Marc Serota/Getty Images
Just as offense is about more than scoring, basketball is about more than offense.
Just ask the ringless trio of offensive gurus mentioned on the last slide (D'Antoni, Nelson and Karl).
It's easy to think that this would be the area that James would hold the biggest advantage.
Or rather this better be where he gained some separation because he simply could not challenge Jordan's 1991-92 offensive display.
But here is where the comparison becomes difficult. It enters that omnipresent area of all historic sports comparisons—different achievements in different eras.
By the numbers, Jordan appears to be the easy pick with more steals (2.3 to 1.9) and blocks (0.9 to 0.8) and a closer-than-you'd-think gap in defensive rebounding percentage (15.3 to 19.7) given the inherent advantage the power forward, James, would have over the shooting guard, Jordan.
But knowledgeable NBA fans would be quick to point out that it's hard to judge the numbers because NBA defenses of the 1990s simply got away with more contact than today's defenses.
Jordan holds the advantage in defensive win shares (5.6 to 4.5), but James finished higher among his peers (second) than Jordan did among his (fifth).
By the Hardware
Mike Powell/Getty Images
These seasons resulted in the third MVP award for each player, although neither captured their most MVP award shares for their efforts.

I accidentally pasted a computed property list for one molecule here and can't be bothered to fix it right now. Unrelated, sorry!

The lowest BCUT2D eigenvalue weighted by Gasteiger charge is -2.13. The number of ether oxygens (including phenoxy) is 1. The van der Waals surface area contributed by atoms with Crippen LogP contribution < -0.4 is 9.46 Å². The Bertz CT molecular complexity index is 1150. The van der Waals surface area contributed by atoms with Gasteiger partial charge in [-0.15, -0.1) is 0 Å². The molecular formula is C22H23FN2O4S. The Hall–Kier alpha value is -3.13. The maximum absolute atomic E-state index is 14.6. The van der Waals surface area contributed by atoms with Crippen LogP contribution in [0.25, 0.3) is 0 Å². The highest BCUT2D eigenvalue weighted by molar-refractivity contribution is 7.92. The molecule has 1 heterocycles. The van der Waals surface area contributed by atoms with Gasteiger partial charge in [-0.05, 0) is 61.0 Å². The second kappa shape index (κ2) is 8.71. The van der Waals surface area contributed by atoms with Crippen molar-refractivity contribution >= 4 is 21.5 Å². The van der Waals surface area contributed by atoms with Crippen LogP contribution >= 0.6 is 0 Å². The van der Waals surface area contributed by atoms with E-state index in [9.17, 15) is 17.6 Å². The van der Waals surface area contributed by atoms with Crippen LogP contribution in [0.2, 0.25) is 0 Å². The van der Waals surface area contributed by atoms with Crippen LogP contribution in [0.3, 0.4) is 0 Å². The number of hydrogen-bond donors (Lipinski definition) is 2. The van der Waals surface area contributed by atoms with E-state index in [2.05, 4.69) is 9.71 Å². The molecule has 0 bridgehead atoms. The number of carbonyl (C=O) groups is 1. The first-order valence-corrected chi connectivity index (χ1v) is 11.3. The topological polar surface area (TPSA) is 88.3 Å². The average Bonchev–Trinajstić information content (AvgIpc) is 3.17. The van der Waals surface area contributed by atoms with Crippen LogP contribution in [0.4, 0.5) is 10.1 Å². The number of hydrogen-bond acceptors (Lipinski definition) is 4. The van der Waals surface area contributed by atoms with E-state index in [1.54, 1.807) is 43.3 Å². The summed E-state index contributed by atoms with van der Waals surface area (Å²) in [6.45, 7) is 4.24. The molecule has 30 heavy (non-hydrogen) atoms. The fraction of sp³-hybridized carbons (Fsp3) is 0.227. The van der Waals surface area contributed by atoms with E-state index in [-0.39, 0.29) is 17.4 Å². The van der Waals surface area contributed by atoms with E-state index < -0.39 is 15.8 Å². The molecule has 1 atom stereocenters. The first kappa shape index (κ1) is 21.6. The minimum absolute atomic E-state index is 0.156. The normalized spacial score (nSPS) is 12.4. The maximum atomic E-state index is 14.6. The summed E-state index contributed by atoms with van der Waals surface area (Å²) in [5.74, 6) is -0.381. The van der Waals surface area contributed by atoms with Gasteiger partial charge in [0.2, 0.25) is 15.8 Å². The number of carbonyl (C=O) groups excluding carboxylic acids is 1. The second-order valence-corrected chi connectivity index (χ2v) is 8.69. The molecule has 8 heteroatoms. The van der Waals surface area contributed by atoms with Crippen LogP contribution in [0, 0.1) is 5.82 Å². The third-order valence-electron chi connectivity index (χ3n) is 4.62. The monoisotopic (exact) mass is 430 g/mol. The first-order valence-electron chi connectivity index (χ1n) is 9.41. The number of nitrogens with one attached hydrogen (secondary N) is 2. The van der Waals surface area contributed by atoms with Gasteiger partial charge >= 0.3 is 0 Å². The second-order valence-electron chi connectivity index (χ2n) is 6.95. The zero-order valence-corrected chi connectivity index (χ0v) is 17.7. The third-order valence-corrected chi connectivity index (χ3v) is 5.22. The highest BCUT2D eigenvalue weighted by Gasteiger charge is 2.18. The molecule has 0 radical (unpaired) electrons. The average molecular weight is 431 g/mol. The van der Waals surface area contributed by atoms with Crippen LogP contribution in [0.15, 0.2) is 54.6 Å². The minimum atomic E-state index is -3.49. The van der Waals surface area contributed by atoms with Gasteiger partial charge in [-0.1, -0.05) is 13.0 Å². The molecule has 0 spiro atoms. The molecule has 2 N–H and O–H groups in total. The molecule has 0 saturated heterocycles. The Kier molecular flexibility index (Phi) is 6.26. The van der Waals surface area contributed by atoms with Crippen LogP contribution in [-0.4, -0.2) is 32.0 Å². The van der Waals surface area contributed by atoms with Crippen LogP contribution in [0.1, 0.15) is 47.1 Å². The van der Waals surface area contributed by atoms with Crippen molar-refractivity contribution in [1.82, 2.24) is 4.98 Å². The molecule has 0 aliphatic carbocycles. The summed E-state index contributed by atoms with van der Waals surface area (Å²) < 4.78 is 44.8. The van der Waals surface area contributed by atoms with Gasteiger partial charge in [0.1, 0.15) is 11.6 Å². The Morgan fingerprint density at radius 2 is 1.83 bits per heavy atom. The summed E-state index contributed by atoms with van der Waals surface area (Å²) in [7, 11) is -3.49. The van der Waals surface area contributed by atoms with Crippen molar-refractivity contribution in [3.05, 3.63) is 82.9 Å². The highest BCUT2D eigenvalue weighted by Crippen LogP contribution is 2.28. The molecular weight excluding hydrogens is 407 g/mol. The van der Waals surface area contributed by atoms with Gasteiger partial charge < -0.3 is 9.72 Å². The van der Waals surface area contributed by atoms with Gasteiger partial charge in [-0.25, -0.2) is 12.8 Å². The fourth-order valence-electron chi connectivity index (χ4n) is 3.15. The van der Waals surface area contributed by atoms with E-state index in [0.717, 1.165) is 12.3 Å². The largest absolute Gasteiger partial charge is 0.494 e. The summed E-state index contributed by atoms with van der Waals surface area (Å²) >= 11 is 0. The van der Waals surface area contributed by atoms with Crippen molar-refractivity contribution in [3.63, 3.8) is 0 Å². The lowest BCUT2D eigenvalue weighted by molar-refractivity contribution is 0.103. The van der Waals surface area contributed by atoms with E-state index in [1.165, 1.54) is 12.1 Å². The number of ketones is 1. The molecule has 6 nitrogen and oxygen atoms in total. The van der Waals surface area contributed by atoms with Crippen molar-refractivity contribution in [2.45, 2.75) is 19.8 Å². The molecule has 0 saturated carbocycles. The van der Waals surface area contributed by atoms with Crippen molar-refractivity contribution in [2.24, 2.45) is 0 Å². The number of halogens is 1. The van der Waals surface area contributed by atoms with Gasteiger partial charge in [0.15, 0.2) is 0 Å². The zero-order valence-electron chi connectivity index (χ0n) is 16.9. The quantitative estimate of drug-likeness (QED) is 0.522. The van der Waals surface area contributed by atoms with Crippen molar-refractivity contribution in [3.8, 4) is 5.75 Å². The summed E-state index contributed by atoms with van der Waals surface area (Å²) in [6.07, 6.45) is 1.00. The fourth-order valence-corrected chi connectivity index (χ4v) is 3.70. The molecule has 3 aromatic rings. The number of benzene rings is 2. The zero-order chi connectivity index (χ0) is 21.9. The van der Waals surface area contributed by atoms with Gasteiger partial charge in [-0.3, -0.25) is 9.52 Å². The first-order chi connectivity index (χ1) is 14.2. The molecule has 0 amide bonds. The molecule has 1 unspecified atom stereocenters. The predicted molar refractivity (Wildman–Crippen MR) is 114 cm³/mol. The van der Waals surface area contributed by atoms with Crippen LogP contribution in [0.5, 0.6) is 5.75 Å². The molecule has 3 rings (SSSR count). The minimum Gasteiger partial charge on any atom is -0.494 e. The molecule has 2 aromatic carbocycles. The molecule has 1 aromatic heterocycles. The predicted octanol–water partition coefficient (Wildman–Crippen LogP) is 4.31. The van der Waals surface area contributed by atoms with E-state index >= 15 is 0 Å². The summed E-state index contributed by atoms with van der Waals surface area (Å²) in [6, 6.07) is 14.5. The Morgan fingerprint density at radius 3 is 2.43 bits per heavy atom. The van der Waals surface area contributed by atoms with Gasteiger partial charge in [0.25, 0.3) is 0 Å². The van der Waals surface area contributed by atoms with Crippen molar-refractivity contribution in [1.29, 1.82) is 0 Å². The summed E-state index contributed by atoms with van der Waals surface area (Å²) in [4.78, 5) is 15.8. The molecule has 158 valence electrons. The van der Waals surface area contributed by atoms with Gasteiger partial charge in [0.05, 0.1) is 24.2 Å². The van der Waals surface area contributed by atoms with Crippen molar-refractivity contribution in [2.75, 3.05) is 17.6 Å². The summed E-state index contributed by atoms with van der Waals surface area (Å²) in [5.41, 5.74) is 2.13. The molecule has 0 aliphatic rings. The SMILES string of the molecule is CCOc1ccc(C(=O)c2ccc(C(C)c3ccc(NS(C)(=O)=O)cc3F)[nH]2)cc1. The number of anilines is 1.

Jordan received 80 of the 95 first-place votes (84 percent) to hold off the runner-up, Clyde Drexler.
James, meanwhile, captured 85 of the 121 first-place votes (70 percent) to hold off his challenger, Kevin Durant.
So, who's MVP was more impressive? Well, that largely depends on whom exactly they beat out.
Durant had more points (28.0 to 25.0) and rebounds (8.0 to 6.6), while Drexler had better assist (6.7 to 3.5) and steal (1.8 to 1.3) totals.
Drexler powered his Trailblazers to a tie for the NBA's second-most wins (57) and an eventual (losing) matchup with Jordan's Bulls in the NBA Finals.
Durant's Thunder had the third-most wins in the league (47) and ultimately lost to James' Heat in the NBA Finals.
Ring of Champions
Mike Ehrmann/Getty Images
Jordan's six rings may not match the bling in James' diamond-studded (219 diamonds in all) ring, but which team enjoyed the more impressive season: Jordan's Bulls or James' Heat?
The 1991-92 Bulls were reigning champions and the NBA's most dominant team from start to finish. With 67 wins, Chicago won 10 more regular season games than any other franchise, then swept the Heat in their opening round, best-of-five series.